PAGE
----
Try reading the whole New Testament this way and suddenly it all makes so much more sense. Of course there’s more – lots more – to the story in terms of revisioning heaven and hell, sin, separation from God, etc. but this is a start at least. And it’s probably not been expressed very well. But for me, it’s an energizing, exciting, inspiring message, one that I can’t help sharing and living out. That’s gotta say something for it.

3 thoughts on “for the Kingdom of God

  1. I like your thinking! I recently had an interesting conversation with someone who had travelled through the majority of his sixty-something years as a christian believing that God’s fogiveness and grace was dependant on his confession. In other words, this man believed that a sin that is not confessed could not be forgiven or absolved. There are heaps of reasons why I disagree with this idea, but I suddenly realised that the majority of preaching I’ve heard on substitutionary atonement reinforces this idea. I reckon it’s got a lot to do with control – if God will forgive me and I get to heaven by praying the right prayer, then I maintain choice.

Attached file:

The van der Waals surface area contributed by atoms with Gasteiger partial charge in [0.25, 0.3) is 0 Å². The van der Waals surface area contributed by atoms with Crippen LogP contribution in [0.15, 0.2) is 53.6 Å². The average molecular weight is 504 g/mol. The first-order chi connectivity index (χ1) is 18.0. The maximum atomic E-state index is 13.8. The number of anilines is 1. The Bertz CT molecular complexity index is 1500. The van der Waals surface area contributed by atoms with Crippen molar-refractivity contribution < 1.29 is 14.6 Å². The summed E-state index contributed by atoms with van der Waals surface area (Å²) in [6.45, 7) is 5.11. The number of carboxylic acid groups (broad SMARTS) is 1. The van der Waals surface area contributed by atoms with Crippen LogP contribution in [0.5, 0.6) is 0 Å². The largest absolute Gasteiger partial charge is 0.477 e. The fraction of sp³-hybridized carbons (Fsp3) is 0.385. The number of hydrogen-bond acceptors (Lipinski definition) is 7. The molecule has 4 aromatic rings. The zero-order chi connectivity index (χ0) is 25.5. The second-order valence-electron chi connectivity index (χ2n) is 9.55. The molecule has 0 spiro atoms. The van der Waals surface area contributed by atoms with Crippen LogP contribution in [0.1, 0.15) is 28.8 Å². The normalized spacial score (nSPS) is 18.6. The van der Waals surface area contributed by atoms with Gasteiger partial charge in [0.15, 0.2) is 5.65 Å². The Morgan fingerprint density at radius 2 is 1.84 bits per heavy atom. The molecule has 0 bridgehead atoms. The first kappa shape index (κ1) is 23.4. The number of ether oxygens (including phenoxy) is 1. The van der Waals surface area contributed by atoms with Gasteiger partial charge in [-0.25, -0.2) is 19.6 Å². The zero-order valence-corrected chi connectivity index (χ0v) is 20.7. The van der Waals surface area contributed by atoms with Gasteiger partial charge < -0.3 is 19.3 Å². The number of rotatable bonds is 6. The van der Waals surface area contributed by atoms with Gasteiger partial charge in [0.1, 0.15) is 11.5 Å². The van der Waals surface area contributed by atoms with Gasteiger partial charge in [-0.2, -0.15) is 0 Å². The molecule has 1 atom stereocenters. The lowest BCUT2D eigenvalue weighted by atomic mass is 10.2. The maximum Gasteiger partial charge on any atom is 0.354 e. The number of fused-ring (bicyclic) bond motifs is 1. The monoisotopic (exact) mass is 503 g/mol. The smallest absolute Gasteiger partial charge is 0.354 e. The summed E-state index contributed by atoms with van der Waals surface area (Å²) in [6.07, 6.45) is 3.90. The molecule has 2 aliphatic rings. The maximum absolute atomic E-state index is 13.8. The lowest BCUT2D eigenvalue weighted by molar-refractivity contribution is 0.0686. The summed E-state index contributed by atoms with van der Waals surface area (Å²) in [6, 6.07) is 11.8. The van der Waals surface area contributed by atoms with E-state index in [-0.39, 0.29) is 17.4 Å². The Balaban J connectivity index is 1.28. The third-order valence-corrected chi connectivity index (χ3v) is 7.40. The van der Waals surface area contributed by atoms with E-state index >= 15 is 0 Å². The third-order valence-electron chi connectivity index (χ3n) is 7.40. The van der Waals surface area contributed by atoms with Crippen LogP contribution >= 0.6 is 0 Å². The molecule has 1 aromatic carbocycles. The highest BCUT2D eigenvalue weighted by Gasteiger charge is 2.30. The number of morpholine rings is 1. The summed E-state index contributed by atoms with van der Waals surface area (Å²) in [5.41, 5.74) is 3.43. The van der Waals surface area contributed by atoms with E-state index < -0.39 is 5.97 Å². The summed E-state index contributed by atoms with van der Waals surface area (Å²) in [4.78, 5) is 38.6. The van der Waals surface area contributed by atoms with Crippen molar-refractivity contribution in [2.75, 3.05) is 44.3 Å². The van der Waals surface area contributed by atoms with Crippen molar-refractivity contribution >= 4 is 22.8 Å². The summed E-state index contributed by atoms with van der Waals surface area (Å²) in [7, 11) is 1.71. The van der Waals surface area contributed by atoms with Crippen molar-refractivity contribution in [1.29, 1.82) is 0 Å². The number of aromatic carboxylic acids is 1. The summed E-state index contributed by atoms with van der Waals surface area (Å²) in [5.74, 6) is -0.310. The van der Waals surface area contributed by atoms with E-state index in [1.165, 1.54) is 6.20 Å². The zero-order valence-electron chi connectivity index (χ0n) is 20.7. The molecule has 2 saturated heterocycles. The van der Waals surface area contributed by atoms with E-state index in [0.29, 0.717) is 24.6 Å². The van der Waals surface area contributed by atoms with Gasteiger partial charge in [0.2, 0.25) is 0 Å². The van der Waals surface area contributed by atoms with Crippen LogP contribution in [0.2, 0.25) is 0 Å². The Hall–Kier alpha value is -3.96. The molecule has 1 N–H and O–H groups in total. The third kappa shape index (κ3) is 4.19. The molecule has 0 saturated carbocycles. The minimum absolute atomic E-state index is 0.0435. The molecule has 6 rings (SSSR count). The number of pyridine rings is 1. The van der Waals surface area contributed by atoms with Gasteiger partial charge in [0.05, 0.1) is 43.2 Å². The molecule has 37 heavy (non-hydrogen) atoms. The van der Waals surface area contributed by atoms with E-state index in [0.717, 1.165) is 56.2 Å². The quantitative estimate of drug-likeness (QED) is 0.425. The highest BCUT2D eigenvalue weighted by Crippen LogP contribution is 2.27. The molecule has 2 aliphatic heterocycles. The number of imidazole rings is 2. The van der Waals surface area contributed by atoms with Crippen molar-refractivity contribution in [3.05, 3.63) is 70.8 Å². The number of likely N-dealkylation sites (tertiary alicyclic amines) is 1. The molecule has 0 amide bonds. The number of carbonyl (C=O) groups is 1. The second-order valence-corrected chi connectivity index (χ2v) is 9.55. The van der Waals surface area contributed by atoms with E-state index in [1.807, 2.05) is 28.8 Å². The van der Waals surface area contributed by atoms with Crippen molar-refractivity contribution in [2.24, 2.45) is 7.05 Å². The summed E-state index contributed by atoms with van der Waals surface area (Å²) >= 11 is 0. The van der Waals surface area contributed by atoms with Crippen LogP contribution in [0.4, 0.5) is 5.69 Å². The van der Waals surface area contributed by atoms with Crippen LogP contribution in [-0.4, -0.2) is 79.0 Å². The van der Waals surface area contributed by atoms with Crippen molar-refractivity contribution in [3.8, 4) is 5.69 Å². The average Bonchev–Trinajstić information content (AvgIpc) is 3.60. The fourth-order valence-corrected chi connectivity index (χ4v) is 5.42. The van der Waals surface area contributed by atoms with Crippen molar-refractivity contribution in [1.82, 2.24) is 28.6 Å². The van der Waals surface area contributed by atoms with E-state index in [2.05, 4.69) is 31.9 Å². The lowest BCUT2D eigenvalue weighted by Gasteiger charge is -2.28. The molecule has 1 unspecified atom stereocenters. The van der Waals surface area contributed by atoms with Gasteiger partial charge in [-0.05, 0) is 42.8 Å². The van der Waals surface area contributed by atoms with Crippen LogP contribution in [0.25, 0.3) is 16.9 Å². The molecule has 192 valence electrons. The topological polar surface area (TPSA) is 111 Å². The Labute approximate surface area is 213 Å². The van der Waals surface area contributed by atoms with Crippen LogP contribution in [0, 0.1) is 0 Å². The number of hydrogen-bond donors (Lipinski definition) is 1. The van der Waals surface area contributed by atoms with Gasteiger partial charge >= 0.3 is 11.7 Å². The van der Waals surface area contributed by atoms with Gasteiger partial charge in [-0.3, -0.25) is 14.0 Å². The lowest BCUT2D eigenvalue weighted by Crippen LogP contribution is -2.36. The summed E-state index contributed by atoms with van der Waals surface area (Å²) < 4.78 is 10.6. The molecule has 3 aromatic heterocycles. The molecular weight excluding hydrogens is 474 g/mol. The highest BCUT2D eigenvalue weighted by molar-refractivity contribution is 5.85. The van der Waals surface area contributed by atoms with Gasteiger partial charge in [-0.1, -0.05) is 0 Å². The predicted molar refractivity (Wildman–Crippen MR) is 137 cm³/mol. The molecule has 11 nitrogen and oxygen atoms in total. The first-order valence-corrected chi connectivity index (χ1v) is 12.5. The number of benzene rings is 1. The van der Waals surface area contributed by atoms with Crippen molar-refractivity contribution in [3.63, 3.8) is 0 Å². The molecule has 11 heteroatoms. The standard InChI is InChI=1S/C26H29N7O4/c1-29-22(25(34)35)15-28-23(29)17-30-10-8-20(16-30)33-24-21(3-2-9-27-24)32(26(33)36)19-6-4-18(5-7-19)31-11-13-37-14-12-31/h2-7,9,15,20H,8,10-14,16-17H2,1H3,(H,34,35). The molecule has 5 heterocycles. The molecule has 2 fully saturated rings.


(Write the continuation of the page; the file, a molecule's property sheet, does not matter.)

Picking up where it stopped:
i reckon acknowledging God as God means that he can blinking well forgive anything he wants, whether we know about it or acknowledge it or not.
    It’s amazing to me that the substitutionary atonement theory claims to give God authority and credit, but doesn’t truly assent to God’s power and love – this mean little God who can’t get over himself…
    🙂 Jude

  2. I think the control thing is the biggest part of it. It’s not just that I maintain choice over whether or not I confess, it’s that with this understanding I maintain who is capable of being in and who is out. It’s certainty, which is always about control of one’s environment.

    On the confession thing, I got that idea from Keith Green’s No Compromise, but quickly rejected it after realising its oppressiveness and ultimate impossibility in practice. who is even aware of all their sins, let alone is able to confess them? You’d be constantly freaked out that you’d forgotten one. And all it would take is forgetting one when you were 20, and then you’ve spent 60-something years of your life confessing for nothing because that one had already cancelled your ‘salvation’…

    more to come in a post.